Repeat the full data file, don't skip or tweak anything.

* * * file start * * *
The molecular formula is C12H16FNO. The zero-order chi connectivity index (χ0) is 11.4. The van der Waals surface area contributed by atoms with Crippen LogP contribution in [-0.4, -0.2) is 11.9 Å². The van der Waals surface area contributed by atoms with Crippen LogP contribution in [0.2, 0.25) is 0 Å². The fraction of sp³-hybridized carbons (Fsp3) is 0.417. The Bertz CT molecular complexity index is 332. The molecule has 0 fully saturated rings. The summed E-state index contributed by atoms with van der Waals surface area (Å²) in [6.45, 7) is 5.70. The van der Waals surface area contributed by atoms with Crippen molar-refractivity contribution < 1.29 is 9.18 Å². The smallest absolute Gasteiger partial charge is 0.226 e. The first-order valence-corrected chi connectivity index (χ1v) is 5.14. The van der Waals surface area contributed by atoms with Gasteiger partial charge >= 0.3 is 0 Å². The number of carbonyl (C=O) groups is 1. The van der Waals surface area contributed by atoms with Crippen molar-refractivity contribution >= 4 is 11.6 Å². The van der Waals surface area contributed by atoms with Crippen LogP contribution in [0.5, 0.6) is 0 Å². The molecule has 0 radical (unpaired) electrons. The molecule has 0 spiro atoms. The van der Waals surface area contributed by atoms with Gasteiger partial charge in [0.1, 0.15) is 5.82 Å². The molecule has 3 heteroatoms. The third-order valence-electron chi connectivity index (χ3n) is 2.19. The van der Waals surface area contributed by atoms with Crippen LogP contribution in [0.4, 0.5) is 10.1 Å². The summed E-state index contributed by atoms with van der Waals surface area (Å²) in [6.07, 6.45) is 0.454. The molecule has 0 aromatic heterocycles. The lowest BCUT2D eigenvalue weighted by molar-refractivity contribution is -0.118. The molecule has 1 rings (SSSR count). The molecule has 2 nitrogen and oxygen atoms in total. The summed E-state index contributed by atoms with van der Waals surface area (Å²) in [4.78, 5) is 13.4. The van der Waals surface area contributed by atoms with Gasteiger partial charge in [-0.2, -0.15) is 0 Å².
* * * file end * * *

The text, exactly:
The molecular formula is C12H16FNO. The zero-order chi connectivity index (χ0) is 11.4. The van der Waals surface area contributed by atoms with Crippen LogP contribution in [-0.4, -0.2) is 11.9 Å². The van der Waals surface area contributed by atoms with Crippen LogP contribution in [0.2, 0.25) is 0 Å². The fraction of sp³-hybridized carbons (Fsp3) is 0.417. The Bertz CT molecular complexity index is 332. The molecule has 0 fully saturated rings. The summed E-state index contributed by atoms with van der Waals surface area (Å²) in [6.45, 7) is 5.70. The van der Waals surface area contributed by atoms with Crippen molar-refractivity contribution < 1.29 is 9.18 Å². The smallest absolute Gasteiger partial charge is 0.226 e. The first-order valence-corrected chi connectivity index (χ1v) is 5.14. The van der Waals surface area contributed by atoms with Gasteiger partial charge >= 0.3 is 0 Å². The number of carbonyl (C=O) groups is 1. The van der Waals surface area contributed by atoms with Crippen molar-refractivity contribution >= 4 is 11.6 Å². The van der Waals surface area contributed by atoms with Crippen LogP contribution in [0.5, 0.6) is 0 Å². The molecule has 0 radical (unpaired) electrons. The molecule has 0 spiro atoms. The van der Waals surface area contributed by atoms with Gasteiger partial charge in [0.1, 0.15) is 5.82 Å². The molecule has 3 heteroatoms. The third-order valence-electron chi connectivity index (χ3n) is 2.19. The van der Waals surface area contributed by atoms with Crippen LogP contribution in [0.4, 0.5) is 10.1 Å². The summed E-state index contributed by atoms with van der Waals surface area (Å²) in [6.07, 6.45) is 0.454. The molecule has 0 aromatic heterocycles. The lowest BCUT2D eigenvalue weighted by molar-refractivity contribution is -0.118. The molecule has 1 rings (SSSR count). The molecule has 2 nitrogen and oxygen atoms in total. The summed E-state index contributed by atoms with van der Waals surface area (Å²) in [4.78, 5) is 13.4. The van der Waals surface area contributed by atoms with Gasteiger partial charge in [-0.2, -0.15) is 0 Å².